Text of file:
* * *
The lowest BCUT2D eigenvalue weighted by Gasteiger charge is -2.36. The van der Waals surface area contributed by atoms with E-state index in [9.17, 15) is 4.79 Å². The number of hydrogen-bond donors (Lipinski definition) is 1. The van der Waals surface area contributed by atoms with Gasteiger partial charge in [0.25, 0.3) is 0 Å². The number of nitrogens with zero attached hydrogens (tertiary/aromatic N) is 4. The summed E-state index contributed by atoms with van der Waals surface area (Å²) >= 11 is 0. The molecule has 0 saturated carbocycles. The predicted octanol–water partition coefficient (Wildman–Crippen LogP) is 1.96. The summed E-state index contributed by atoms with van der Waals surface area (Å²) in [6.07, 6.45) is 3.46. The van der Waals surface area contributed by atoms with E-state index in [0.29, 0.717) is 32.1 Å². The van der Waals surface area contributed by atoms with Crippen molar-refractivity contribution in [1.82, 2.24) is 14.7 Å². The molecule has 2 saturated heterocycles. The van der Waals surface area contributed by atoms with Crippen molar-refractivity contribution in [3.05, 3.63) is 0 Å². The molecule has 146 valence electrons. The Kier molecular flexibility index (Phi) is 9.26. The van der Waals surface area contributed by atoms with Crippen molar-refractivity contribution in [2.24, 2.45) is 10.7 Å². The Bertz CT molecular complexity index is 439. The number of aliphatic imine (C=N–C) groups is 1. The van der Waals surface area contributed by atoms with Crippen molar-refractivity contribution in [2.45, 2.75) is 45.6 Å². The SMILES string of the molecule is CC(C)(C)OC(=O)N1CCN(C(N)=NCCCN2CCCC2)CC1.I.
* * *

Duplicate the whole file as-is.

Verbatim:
The lowest BCUT2D eigenvalue weighted by Gasteiger charge is -2.36. The van der Waals surface area contributed by atoms with E-state index in [9.17, 15) is 4.79 Å². The number of hydrogen-bond donors (Lipinski definition) is 1. The van der Waals surface area contributed by atoms with Gasteiger partial charge in [0.25, 0.3) is 0 Å². The number of nitrogens with zero attached hydrogens (tertiary/aromatic N) is 4. The summed E-state index contributed by atoms with van der Waals surface area (Å²) >= 11 is 0. The molecule has 0 saturated carbocycles. The predicted octanol–water partition coefficient (Wildman–Crippen LogP) is 1.96. The summed E-state index contributed by atoms with van der Waals surface area (Å²) in [6.07, 6.45) is 3.46. The van der Waals surface area contributed by atoms with E-state index in [0.29, 0.717) is 32.1 Å². The van der Waals surface area contributed by atoms with Crippen molar-refractivity contribution in [1.82, 2.24) is 14.7 Å². The molecule has 2 saturated heterocycles. The van der Waals surface area contributed by atoms with Crippen molar-refractivity contribution in [3.05, 3.63) is 0 Å². The molecule has 146 valence electrons. The Kier molecular flexibility index (Phi) is 9.26. The van der Waals surface area contributed by atoms with Crippen molar-refractivity contribution in [2.24, 2.45) is 10.7 Å². The Bertz CT molecular complexity index is 439. The number of aliphatic imine (C=N–C) groups is 1. The van der Waals surface area contributed by atoms with Crippen molar-refractivity contribution in [2.45, 2.75) is 45.6 Å². The SMILES string of the molecule is CC(C)(C)OC(=O)N1CCN(C(N)=NCCCN2CCCC2)CC1.I.